Over the past six months, I've lived and breathed the startup life, working full-time as lead designer/frontend engineer for a pre-Series-A startup in Silicon Valley. I'm back on the East Coast now tending to some family issues, but I wanted to take some time to reflect on what I've learned over the past few months.

1. Success is dependent on effort

This might seem pretty obvious but while I was in the valley, I noticed first-hand that the companies that put in the most amount of effort were the most successful. It's essentially just like school - the people who work extremely hard are able to get good grades, even if they're not the most intelligent in the class. There are, of course, outliers - companies that are just exceptionally bright from the get-go, though I think they're far less common than smart students in school.

2. Everyone thinks they can be an entrepreneur

I remember at our launch party, I met a couple of people who told me they quit their jobs recently and were starting their own business. They were working in the valley and now they're living the dream, starting a company of their own! While that's all fine and dandy, in all reality the vast majority of startups fail, and truth be told, not many people have what it takes to succeed. A lot of the people I met lacked both technical skill and work ethic, which makes it all the more difficult to succeed as a tech startup.

3. Only work with people you really like

I was fortunate enough to be able to work with guys I got along with very well. We all shared similar interests and had a passion for success, which made working 16-hour days much more bearable. If that were not the case, I have a feeling I would likely get depressed or at least highly stressed out.

4. Have an understanding of startup finances

Before living in the valley, I had very little understanding of the financial end of startups. Being involved in a startup meant I had to learn at least the basics of how startup financing works. While you don't need a business degree, it helps to know how dilution works, how valuations are calculated, how convertible debt works, etc.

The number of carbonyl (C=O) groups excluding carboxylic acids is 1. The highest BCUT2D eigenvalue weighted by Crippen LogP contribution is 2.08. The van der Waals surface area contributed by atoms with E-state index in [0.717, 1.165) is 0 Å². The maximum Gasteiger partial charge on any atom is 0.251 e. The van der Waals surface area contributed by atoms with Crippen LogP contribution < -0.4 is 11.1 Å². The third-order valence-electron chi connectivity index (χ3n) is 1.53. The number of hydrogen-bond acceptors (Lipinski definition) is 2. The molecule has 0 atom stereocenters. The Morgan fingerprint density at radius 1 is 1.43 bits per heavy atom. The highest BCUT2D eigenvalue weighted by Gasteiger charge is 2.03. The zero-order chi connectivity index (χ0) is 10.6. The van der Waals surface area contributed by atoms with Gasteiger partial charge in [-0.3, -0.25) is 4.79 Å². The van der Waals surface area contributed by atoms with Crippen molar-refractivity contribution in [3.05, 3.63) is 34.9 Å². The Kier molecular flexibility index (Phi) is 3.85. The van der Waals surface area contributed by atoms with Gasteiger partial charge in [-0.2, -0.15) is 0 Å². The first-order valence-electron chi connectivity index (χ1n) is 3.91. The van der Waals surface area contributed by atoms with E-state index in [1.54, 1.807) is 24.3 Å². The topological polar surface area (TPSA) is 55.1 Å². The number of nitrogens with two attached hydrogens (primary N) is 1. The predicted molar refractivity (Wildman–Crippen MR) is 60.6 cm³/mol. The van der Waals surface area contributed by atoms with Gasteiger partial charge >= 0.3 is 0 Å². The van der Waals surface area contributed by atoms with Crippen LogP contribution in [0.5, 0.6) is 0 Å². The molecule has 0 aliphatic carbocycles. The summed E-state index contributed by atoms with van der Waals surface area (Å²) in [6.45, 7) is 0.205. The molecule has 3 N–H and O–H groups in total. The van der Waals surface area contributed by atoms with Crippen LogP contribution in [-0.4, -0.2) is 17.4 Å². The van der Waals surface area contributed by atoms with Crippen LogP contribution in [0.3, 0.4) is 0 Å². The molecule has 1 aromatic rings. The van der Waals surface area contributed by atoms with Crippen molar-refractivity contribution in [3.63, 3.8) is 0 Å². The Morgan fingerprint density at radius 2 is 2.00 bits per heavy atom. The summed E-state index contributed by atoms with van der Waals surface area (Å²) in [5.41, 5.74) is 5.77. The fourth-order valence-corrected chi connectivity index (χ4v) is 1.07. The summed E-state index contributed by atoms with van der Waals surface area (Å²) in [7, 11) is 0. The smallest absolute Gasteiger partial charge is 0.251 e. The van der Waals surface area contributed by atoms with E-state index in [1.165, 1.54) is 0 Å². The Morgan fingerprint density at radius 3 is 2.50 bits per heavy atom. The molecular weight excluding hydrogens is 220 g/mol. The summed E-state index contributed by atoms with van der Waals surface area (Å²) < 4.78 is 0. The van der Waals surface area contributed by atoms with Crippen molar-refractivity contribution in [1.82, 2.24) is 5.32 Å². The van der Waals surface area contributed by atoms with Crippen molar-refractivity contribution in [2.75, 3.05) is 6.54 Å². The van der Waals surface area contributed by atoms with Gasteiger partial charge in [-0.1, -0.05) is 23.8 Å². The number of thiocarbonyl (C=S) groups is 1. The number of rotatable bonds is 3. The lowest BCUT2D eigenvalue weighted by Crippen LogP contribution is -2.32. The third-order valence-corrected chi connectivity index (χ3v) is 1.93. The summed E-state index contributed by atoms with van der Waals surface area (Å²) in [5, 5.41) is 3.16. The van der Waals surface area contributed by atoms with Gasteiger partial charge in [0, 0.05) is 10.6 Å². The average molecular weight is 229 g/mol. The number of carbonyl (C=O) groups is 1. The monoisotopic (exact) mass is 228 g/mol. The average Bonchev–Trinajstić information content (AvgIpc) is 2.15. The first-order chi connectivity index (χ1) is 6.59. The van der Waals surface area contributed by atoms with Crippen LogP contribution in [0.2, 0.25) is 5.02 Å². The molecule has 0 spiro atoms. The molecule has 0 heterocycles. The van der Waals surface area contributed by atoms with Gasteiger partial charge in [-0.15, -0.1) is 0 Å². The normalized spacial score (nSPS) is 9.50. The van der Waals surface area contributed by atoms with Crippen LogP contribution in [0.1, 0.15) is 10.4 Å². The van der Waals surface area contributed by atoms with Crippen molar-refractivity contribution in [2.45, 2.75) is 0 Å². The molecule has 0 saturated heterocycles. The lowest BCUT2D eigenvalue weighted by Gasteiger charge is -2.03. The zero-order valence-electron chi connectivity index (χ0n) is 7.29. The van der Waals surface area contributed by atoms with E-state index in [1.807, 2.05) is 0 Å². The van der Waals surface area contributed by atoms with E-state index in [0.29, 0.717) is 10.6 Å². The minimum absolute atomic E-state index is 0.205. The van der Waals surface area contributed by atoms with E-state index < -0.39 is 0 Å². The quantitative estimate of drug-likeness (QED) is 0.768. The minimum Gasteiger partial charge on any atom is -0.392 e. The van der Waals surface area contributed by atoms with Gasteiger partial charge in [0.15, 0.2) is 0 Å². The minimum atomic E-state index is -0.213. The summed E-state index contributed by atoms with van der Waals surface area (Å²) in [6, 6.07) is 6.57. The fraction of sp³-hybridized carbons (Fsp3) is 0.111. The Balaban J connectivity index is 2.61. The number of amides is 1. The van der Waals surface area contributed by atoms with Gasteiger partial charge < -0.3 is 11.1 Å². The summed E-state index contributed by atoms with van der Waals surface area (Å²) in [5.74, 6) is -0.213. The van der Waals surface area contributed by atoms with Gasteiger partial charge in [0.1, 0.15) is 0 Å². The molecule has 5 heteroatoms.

5. Get a gym membership

We made sure to go to the gym at least 4-5 times a week and aside from being a 'reward' that I looked forward to most days, I've managed to get back into decent shape. I know if I keep it up, I'll be in the best shape I've ever been after a year or so. In my mind, that's a huge gain for me as a person - I may be working a lot but I know that I'll look and feel the best I've felt in a long time. For the company, it's a minor expense to make an employee feel great about their self-image and ensure positive mental health.

6. Startups are unpredictable

Companies pivot all the time, some much more than others. Some for the better, some for the worse. Many, many startups fail and it's pretty hard to predict which will be successful (investing must be hard!). If you're joining a startup as an employee or a co-founder, make sure you know/trust those involved and that what they're doing makes sense to you, since it is a huge risk from your end as well. It doesn't hurt to have a backup plan for what happens when/if it fails, or to have a financial cushion of some kind if you're not getting a big salary.

7. There's still a lot of money to be made

Having the opportunity to meet people that were very successful has made me feel differently about financial success, that it is a lot more achievable than I had previously thought. Don't get me wrong, it's still incredibly difficult and will take a lot of work, but I have a lot more confidence in 'hard work pays off,' having met real-life examples in person.

8. Money is not the end goal, just a means to it

Coming from a semi-poor/lower-middle-class family, I've always had a different view of money than a lot of my wealthier friends. I've wanted a lot of it for primarily one reason: financial stability for myself and my family, though I had no idea of how much it would take to achieve that. I now understand that it is a lot less than I had originally thought and that once certain things in life are taken care of, money doesn't mean as much. For me, it is much more meaningful to make an impact on those around me rather than have a big bank account.

There are a few other points as well that I'll share in another post in the near future, but that's all for now. For those of you who've made it this far down the post, I'm planning on having a giveaway sometime next week for DevGrow readers. So far, Tyler from VirtualHostX has pledged a couple of copies of his excellent software and I'm working on a couple of more leads. If there's something your company can offer for the 40,000+ readers, let me know in the comments!